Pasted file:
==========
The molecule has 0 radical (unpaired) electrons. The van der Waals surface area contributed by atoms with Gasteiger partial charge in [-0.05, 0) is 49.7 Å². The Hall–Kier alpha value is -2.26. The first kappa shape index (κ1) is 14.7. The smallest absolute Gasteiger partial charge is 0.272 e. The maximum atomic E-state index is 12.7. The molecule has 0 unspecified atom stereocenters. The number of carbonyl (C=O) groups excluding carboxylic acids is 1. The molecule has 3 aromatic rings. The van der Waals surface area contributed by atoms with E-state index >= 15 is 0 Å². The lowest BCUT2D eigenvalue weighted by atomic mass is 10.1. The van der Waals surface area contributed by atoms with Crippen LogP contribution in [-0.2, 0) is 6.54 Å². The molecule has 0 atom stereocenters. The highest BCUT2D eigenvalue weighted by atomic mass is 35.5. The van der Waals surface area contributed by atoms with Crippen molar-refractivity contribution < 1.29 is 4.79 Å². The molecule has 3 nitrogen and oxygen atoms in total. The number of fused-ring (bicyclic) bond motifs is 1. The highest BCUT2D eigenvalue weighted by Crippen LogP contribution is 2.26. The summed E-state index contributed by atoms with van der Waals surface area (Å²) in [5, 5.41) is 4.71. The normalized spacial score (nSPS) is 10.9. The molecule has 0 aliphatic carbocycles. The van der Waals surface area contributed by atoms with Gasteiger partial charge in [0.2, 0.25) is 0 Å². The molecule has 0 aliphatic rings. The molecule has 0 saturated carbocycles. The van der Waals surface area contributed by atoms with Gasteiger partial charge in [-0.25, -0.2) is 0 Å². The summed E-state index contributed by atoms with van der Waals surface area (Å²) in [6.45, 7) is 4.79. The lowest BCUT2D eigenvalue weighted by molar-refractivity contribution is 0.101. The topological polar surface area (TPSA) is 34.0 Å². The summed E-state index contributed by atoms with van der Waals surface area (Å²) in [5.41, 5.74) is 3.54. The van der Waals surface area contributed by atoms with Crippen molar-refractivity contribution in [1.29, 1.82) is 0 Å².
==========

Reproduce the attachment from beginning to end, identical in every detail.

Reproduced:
The molecule has 0 radical (unpaired) electrons. The van der Waals surface area contributed by atoms with Gasteiger partial charge in [-0.05, 0) is 49.7 Å². The Hall–Kier alpha value is -2.26. The first kappa shape index (κ1) is 14.7. The smallest absolute Gasteiger partial charge is 0.272 e. The maximum atomic E-state index is 12.7. The molecule has 0 unspecified atom stereocenters. The number of carbonyl (C=O) groups excluding carboxylic acids is 1. The molecule has 3 aromatic rings. The van der Waals surface area contributed by atoms with E-state index >= 15 is 0 Å². The lowest BCUT2D eigenvalue weighted by atomic mass is 10.1. The van der Waals surface area contributed by atoms with Crippen LogP contribution in [-0.2, 0) is 6.54 Å². The molecule has 0 atom stereocenters. The highest BCUT2D eigenvalue weighted by atomic mass is 35.5. The van der Waals surface area contributed by atoms with Crippen molar-refractivity contribution < 1.29 is 4.79 Å². The molecule has 3 nitrogen and oxygen atoms in total. The number of fused-ring (bicyclic) bond motifs is 1. The highest BCUT2D eigenvalue weighted by Crippen LogP contribution is 2.26. The summed E-state index contributed by atoms with van der Waals surface area (Å²) in [5, 5.41) is 4.71. The normalized spacial score (nSPS) is 10.9. The molecule has 0 aliphatic carbocycles. The van der Waals surface area contributed by atoms with Gasteiger partial charge in [0.2, 0.25) is 0 Å². The molecule has 0 aliphatic rings. The molecule has 0 saturated carbocycles. The van der Waals surface area contributed by atoms with Gasteiger partial charge in [-0.25, -0.2) is 0 Å². The summed E-state index contributed by atoms with van der Waals surface area (Å²) in [6.45, 7) is 4.79. The lowest BCUT2D eigenvalue weighted by molar-refractivity contribution is 0.101. The topological polar surface area (TPSA) is 34.0 Å². The summed E-state index contributed by atoms with van der Waals surface area (Å²) in [5.41, 5.74) is 3.54. The van der Waals surface area contributed by atoms with Crippen molar-refractivity contribution in [1.29, 1.82) is 0 Å².